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From Stefano Mazzocchi <>
Subject Re: [RT] How scripting made me hate java
Date Tue, 15 Feb 2005 23:57:23 GMT
Sylvain Wallez wrote:
> Stefano Mazzocchi wrote:
>> Daniel Fagerstrom wrote:
>>> IMO our huge community problem is what is most important. No, I'm 
>>> certainly not talking about our excelent existing community, I'm 
>>> talking about the fact that we only elected two new committers during 
>>> 2004, compare that to around ten during 2003, and probably similar 
>>> figures the years before that. Are our requirements on new committers 
>>> to high? Maybe, maybe not, I think the standards have been high all 
>>> the time.
>> Daniel is right in identifying a transition in our development model 
>> and I think I know why this is and has very little to do with block 
>> (even if that's important too).
> <snip/>
>> Scripting taught me (spoiled me?) with incredible high productivity 
>> but I think there is a problem when people are not able to go back and 
>> fix the underlying object model that the scripting is a glue for... 
>> because it forces people to hack things in their glue layer, which 
>> reduces reuse and *prevents* contributions to get back in the system!!!
> I agree with all the things you said, and today's Cocoon is so powerful 
> and so productive that hacking together an application is fast, very 
> fast and many people don't see the need to go down to Java code and/or 
> consider its distance with scripting techniques too high both in terms 
> of verbosity and try/fail period.
> A script-like Java leveraging the compiling classloader would certainly 
> help, but it's not enough, since just as you say yourself, you cannot 
> find your way in that code as soon as it's a bit in Cocoon's internals.
> So one big problem again here is documentation. Not user-level docs that 
> has been identified as a problem for long an which is currently 
> considered seriously thanks to Reinhard, but developer-level 
> documentation. We can reasonably suspect that many potential developers 
> try to find they way in the code but go away because the internals are 
> poorly documented. And this includes both source-file docs (javadocs & 
> comments) and higher-level big pictures.

I honestly think that we are smart enough people to figure out the 
details of the internals by looking at the code, the problem is that the 
code is not all there!

> Core developers (is there only Carsten and I?) need to pay special 
> attention to this rather than quickly hack some new code. And yes, in 
> this regard, Carsten's effort in the component container, although 
> certainly valuable, seems to me to go in the wrong direction as nothing 
> is being discussed.

No, I disagree. Carsten is doing what I would like everybody to do: go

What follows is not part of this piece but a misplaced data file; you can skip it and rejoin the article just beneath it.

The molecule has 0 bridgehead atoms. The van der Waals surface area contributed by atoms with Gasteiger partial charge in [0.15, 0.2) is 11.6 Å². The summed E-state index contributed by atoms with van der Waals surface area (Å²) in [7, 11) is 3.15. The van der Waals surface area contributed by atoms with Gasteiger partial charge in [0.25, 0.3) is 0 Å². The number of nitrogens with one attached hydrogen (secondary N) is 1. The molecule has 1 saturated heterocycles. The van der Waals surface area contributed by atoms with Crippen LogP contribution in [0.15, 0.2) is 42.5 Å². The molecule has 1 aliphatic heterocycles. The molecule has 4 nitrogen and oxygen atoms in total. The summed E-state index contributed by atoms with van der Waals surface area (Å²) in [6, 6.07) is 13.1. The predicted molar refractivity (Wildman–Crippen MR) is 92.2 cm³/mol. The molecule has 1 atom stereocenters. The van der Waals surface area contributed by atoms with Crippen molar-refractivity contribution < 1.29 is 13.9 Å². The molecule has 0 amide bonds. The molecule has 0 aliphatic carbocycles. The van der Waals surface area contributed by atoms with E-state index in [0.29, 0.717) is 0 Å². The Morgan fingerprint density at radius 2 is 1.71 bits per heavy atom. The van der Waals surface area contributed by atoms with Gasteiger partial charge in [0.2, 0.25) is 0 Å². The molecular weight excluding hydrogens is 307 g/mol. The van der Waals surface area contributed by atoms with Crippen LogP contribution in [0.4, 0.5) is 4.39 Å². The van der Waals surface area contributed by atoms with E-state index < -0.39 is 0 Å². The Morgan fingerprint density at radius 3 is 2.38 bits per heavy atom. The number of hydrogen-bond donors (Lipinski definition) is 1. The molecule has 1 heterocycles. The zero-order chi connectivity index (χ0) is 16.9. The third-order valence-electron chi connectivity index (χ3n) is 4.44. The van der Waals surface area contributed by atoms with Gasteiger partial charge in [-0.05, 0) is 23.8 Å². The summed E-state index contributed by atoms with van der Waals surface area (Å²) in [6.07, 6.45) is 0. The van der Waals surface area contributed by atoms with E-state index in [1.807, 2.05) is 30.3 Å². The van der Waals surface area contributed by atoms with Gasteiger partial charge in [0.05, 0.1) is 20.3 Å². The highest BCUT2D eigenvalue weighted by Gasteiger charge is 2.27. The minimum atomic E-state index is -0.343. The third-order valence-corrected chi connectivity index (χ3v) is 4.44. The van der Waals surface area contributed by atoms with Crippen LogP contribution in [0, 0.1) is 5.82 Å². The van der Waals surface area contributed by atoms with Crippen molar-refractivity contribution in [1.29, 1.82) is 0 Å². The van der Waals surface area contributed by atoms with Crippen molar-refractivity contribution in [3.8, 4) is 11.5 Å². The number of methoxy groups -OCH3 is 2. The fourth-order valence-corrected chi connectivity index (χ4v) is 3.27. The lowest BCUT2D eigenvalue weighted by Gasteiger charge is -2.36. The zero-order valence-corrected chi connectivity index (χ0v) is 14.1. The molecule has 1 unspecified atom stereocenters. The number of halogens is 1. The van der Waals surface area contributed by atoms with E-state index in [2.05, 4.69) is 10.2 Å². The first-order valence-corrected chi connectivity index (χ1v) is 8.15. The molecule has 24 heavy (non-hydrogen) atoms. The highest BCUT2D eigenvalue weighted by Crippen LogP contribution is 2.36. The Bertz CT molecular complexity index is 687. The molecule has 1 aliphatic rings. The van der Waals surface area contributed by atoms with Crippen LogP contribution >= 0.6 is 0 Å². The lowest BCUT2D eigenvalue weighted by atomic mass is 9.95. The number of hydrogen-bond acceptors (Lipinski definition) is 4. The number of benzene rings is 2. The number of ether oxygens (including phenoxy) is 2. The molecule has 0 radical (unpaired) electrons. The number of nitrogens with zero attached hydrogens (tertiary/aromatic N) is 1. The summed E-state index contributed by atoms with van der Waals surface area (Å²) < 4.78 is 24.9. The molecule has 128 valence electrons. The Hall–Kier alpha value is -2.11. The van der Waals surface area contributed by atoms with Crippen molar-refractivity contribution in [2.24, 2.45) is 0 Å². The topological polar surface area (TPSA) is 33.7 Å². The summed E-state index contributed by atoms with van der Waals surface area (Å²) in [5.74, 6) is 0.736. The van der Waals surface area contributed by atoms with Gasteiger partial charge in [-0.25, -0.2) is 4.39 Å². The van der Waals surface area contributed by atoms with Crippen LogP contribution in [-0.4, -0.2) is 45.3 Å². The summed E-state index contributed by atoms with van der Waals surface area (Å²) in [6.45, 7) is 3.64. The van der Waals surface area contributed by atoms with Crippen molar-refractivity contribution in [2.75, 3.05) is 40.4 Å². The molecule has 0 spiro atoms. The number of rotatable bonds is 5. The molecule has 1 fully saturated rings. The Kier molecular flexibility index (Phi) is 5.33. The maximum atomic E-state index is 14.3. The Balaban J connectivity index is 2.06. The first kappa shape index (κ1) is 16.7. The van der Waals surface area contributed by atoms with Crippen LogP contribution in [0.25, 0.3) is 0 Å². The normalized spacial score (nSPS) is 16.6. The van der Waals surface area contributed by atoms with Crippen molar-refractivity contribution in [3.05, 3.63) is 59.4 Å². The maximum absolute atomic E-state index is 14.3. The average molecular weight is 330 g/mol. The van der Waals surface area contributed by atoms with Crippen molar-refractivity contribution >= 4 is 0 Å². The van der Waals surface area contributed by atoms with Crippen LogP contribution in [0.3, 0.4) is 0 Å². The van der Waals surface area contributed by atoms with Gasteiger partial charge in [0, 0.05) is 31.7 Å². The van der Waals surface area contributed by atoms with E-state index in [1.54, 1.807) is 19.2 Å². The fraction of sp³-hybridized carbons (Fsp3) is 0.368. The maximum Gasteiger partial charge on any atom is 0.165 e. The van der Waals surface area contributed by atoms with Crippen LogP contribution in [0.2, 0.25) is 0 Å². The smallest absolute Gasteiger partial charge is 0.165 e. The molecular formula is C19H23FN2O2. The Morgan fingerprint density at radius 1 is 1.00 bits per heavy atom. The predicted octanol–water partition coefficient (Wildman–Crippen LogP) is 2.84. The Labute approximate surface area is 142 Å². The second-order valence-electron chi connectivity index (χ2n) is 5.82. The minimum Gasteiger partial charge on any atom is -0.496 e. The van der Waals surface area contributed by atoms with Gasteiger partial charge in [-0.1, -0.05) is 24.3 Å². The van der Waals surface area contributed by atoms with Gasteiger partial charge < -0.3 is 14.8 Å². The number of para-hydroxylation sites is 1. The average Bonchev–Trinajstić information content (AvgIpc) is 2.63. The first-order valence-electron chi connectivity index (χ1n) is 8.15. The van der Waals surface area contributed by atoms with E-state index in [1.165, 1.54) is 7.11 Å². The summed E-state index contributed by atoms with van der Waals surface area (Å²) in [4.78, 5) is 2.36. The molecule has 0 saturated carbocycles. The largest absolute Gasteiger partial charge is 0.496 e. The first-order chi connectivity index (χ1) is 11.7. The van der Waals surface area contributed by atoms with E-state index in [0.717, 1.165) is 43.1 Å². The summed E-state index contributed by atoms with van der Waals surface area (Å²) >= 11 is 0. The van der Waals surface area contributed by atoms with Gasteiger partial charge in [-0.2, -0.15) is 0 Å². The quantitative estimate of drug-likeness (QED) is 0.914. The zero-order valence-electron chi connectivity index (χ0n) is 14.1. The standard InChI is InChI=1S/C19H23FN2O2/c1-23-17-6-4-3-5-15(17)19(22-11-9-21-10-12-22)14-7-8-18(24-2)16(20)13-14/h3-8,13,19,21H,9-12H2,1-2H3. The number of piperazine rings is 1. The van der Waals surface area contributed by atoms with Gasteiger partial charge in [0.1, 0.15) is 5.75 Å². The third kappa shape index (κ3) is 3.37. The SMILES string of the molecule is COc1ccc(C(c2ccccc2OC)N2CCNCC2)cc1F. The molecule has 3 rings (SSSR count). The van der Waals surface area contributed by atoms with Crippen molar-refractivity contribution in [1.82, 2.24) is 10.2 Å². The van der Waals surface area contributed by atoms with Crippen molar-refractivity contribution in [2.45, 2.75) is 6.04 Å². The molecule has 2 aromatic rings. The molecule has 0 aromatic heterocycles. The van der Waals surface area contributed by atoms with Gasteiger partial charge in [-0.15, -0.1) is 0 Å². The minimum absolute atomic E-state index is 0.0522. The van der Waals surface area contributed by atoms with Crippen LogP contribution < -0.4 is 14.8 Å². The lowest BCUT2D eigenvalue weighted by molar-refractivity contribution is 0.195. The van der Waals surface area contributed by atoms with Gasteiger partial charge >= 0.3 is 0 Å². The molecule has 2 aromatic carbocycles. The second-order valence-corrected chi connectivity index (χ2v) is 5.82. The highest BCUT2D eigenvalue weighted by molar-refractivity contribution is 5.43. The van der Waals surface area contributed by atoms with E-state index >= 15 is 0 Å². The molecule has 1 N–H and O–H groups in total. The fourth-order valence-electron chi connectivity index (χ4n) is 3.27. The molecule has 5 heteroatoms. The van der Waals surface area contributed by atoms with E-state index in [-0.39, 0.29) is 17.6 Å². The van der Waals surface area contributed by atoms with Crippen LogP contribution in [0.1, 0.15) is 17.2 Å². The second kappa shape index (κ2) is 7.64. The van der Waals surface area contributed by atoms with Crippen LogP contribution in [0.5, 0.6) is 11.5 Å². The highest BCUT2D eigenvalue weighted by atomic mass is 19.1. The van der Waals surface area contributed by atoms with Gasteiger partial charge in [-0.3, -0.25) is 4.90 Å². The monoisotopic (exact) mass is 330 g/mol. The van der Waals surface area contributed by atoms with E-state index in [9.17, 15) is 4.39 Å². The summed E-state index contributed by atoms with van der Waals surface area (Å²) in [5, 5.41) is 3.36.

in there and cleanup what they dislike.

The problem is that nobody knows if they like or not what's in there 
anymore... they just use it, they write thousands of scripts to install 
and remove their blocks, while a regexp-based include would make all 
those scripts obsolete and help out!

On the other side, I agree with Daniel: blocks were all or nothing. They 
were not design with incrementality in mind and it shows.

> Something that doesn't help also is the fact that our foundations are 
> maintained and documented (or not) elsewhere, at Excalibur.

Yes, this is severely hurting us, IMO.

> This 
> includes the Avalon framework interfaces and SourceResolver, Store, XML 
> utils, etc. Only the framework API is available online. So, should we 
> copy the javadoc of Excalibur component & frameworks we use in our own 
> repo to make this information more accessible?


What I would like to see is a repository of all the code that we depend 
on, in one convenient location, say

and that returns you the right version of that file... then we can write 
an eclipse pluging and make sure that everytime you hit a class, that 
code gets fetched.

This approach *does* have incrementality.

> Another point to consider also is the background of Cocoon users. As new 
> developers are often advanced users that started contributing, we can 
> give an orientation to Cocoon that will attract Java developers and not 
> only "script junkies" (no offense intended). A way to achieve that may 
> be to make Cocoon more "TheServerSide-compliant" (I'm not writing 
> "J2EE-compliant" as Cocoon is deviant in this regard), i.e. integrate 
> more closely with tools that are the current trends in the Java 
> developers community such as Spring, Hibernate (damn LGPL), AOP, etc and 
> show them that Cocoon really rocks for them too.

I think that documenting the 'best approaches' for how to write your 
code in cocoon and how to find the information you need, is going to be 
enough to get people excited again.

Myself first :-)


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